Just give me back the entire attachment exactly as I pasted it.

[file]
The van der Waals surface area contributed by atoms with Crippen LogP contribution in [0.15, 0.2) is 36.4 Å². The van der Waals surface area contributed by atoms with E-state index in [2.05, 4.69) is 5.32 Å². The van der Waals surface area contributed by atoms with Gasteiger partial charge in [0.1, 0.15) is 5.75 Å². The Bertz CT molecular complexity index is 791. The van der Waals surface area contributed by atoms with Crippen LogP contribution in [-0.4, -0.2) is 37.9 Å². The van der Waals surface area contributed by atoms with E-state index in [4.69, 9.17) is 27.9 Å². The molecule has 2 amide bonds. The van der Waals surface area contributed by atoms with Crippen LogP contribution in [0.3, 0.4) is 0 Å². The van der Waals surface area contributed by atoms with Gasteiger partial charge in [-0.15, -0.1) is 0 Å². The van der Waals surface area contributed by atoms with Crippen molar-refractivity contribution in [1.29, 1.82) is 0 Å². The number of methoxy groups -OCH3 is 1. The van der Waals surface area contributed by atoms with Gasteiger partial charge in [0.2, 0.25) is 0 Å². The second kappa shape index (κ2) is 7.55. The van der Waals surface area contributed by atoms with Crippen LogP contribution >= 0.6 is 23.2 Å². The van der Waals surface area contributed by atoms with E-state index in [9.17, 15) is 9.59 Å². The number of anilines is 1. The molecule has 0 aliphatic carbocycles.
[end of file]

The van der Waals surface area contributed by atoms with Crippen LogP contribution in [0.15, 0.2) is 36.4 Å². The van der Waals surface area contributed by atoms with E-state index in [2.05, 4.69) is 5.32 Å². The van der Waals surface area contributed by atoms with Gasteiger partial charge in [0.1, 0.15) is 5.75 Å². The Bertz CT molecular complexity index is 791. The van der Waals surface area contributed by atoms with Crippen LogP contribution in [-0.4, -0.2) is 37.9 Å². The van der Waals surface area contributed by atoms with E-state index in [4.69, 9.17) is 27.9 Å². The molecule has 2 amide bonds. The van der Waals surface area contributed by atoms with Crippen LogP contribution in [0.3, 0.4) is 0 Å². The van der Waals surface area contributed by atoms with Gasteiger partial charge in [-0.15, -0.1) is 0 Å². The van der Waals surface area contributed by atoms with Crippen molar-refractivity contribution in [1.29, 1.82) is 0 Å². The number of methoxy groups -OCH3 is 1. The van der Waals surface area contributed by atoms with Gasteiger partial charge in [0.2, 0.25) is 0 Å². The second kappa shape index (κ2) is 7.55. The van der Waals surface area contributed by atoms with Crippen LogP contribution >= 0.6 is 23.2 Å². The van der Waals surface area contributed by atoms with E-state index in [9.17, 15) is 9.59 Å². The number of anilines is 1. The molecule has 0 aliphatic carbocycles.